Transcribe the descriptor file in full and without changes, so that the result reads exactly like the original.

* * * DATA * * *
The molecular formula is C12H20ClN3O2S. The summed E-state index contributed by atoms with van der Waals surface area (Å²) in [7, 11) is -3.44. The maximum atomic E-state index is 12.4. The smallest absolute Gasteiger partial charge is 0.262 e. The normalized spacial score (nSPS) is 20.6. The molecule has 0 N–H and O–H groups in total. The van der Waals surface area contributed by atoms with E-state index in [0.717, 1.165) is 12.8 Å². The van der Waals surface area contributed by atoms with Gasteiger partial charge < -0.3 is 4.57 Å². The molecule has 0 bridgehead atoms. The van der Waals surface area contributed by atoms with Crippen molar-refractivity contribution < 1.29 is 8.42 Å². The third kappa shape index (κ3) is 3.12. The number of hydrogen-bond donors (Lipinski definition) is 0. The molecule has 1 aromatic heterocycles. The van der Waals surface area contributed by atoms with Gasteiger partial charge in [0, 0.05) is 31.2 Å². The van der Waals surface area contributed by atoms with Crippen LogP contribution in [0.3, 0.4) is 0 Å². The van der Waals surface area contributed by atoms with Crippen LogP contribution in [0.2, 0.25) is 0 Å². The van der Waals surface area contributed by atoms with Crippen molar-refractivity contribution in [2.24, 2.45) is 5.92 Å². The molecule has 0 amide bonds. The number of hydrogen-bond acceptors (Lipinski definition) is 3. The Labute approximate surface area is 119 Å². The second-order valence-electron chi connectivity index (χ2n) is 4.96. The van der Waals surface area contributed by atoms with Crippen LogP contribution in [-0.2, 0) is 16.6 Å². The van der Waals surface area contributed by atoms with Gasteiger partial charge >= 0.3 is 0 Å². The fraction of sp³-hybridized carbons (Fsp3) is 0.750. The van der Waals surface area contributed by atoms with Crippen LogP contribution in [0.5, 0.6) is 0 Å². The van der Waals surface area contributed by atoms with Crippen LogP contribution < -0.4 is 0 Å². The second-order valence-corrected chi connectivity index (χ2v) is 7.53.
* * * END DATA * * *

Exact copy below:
The molecular formula is C12H20ClN3O2S. The summed E-state index contributed by atoms with van der Waals surface area (Å²) in [7, 11) is -3.44. The maximum atomic E-state index is 12.4. The smallest absolute Gasteiger partial charge is 0.262 e. The normalized spacial score (nSPS) is 20.6. The molecule has 0 N–H and O–H groups in total. The van der Waals surface area contributed by atoms with E-state index in [0.717, 1.165) is 12.8 Å². The van der Waals surface area contributed by atoms with Gasteiger partial charge < -0.3 is 4.57 Å². The molecule has 0 bridgehead atoms. The van der Waals surface area contributed by atoms with Crippen molar-refractivity contribution < 1.29 is 8.42 Å². The third kappa shape index (κ3) is 3.12. The number of hydrogen-bond donors (Lipinski definition) is 0. The molecule has 1 aromatic heterocycles. The van der Waals surface area contributed by atoms with Gasteiger partial charge in [0, 0.05) is 31.2 Å². The van der Waals surface area contributed by atoms with Crippen LogP contribution in [0.3, 0.4) is 0 Å². The van der Waals surface area contributed by atoms with Crippen LogP contribution in [0.2, 0.25) is 0 Å². The van der Waals surface area contributed by atoms with Crippen molar-refractivity contribution in [2.24, 2.45) is 5.92 Å². The molecule has 0 amide bonds. The number of hydrogen-bond acceptors (Lipinski definition) is 3. The Labute approximate surface area is 119 Å². The second-order valence-electron chi connectivity index (χ2n) is 4.96. The van der Waals surface area contributed by atoms with Crippen LogP contribution in [-0.2, 0) is 16.6 Å². The van der Waals surface area contributed by atoms with Gasteiger partial charge >= 0.3 is 0 Å². The fraction of sp³-hybridized carbons (Fsp3) is 0.750. The van der Waals surface area contributed by atoms with Crippen LogP contribution in [0.5, 0.6) is 0 Å². The van der Waals surface area contributed by atoms with Crippen LogP contribution < -0.4 is 0 Å². The second-order valence-corrected chi connectivity index (χ2v) is 7.53.